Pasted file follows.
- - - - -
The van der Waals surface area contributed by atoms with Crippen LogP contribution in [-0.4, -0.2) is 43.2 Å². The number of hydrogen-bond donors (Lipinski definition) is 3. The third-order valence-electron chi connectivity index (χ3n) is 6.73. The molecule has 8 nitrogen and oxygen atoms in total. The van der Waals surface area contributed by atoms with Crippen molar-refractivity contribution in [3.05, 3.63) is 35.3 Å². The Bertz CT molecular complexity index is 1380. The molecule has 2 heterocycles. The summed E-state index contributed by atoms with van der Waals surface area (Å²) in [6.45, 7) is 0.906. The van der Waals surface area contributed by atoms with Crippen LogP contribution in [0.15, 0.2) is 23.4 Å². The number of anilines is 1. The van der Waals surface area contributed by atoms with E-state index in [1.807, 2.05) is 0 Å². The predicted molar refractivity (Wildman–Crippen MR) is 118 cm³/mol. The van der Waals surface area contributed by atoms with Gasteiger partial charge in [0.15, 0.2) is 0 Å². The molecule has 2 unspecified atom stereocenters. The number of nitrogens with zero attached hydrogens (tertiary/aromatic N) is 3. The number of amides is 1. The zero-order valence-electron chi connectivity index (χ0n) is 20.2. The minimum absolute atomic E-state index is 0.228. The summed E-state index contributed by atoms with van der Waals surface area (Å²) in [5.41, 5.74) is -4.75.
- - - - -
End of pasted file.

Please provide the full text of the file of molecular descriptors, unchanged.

The van der Waals surface area contributed by atoms with Crippen LogP contribution in [-0.4, -0.2) is 43.2 Å². The number of hydrogen-bond donors (Lipinski definition) is 3. The third-order valence-electron chi connectivity index (χ3n) is 6.73. The molecule has 8 nitrogen and oxygen atoms in total. The van der Waals surface area contributed by atoms with Crippen molar-refractivity contribution in [3.05, 3.63) is 35.3 Å². The Bertz CT molecular complexity index is 1380. The molecule has 2 heterocycles. The summed E-state index contributed by atoms with van der Waals surface area (Å²) in [6.45, 7) is 0.906. The van der Waals surface area contributed by atoms with Crippen LogP contribution in [0.15, 0.2) is 23.4 Å². The number of anilines is 1. The van der Waals surface area contributed by atoms with E-state index in [1.807, 2.05) is 0 Å². The predicted molar refractivity (Wildman–Crippen MR) is 118 cm³/mol. The van der Waals surface area contributed by atoms with Gasteiger partial charge in [0.15, 0.2) is 0 Å². The molecule has 2 unspecified atom stereocenters. The number of nitrogens with zero attached hydrogens (tertiary/aromatic N) is 3. The number of amides is 1. The zero-order valence-electron chi connectivity index (χ0n) is 20.2. The minimum absolute atomic E-state index is 0.228. The summed E-state index contributed by atoms with van der Waals surface area (Å²) in [5.41, 5.74) is -4.75.